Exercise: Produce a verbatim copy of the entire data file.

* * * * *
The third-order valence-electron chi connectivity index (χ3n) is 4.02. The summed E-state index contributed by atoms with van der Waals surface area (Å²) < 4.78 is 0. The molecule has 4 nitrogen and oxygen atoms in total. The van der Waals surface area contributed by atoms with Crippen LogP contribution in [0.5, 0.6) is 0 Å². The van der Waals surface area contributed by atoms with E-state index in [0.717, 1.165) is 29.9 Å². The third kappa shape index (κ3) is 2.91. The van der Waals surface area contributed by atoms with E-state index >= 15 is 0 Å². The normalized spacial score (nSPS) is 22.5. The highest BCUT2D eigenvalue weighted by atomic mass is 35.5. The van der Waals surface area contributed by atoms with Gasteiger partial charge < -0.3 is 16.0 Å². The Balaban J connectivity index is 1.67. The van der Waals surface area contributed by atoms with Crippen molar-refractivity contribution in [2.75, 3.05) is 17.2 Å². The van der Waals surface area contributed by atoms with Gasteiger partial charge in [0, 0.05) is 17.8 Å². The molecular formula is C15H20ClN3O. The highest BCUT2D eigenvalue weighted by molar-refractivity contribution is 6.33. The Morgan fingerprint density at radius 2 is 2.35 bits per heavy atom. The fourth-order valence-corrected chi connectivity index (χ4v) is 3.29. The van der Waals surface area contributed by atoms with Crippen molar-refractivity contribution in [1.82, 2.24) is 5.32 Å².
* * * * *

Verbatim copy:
The third-order valence-electron chi connectivity index (χ3n) is 4.02. The summed E-state index contributed by atoms with van der Waals surface area (Å²) < 4.78 is 0. The molecule has 4 nitrogen and oxygen atoms in total. The van der Waals surface area contributed by atoms with Crippen LogP contribution in [0.5, 0.6) is 0 Å². The van der Waals surface area contributed by atoms with E-state index in [0.717, 1.165) is 29.9 Å². The third kappa shape index (κ3) is 2.91. The van der Waals surface area contributed by atoms with E-state index >= 15 is 0 Å². The normalized spacial score (nSPS) is 22.5. The highest BCUT2D eigenvalue weighted by atomic mass is 35.5. The van der Waals surface area contributed by atoms with Gasteiger partial charge < -0.3 is 16.0 Å². The Balaban J connectivity index is 1.67. The van der Waals surface area contributed by atoms with Crippen molar-refractivity contribution in [2.75, 3.05) is 17.2 Å². The van der Waals surface area contributed by atoms with Gasteiger partial charge in [0, 0.05) is 17.8 Å². The molecular formula is C15H20ClN3O. The highest BCUT2D eigenvalue weighted by molar-refractivity contribution is 6.33. The Morgan fingerprint density at radius 2 is 2.35 bits per heavy atom. The fourth-order valence-corrected chi connectivity index (χ4v) is 3.29. The van der Waals surface area contributed by atoms with Crippen molar-refractivity contribution in [1.82, 2.24) is 5.32 Å².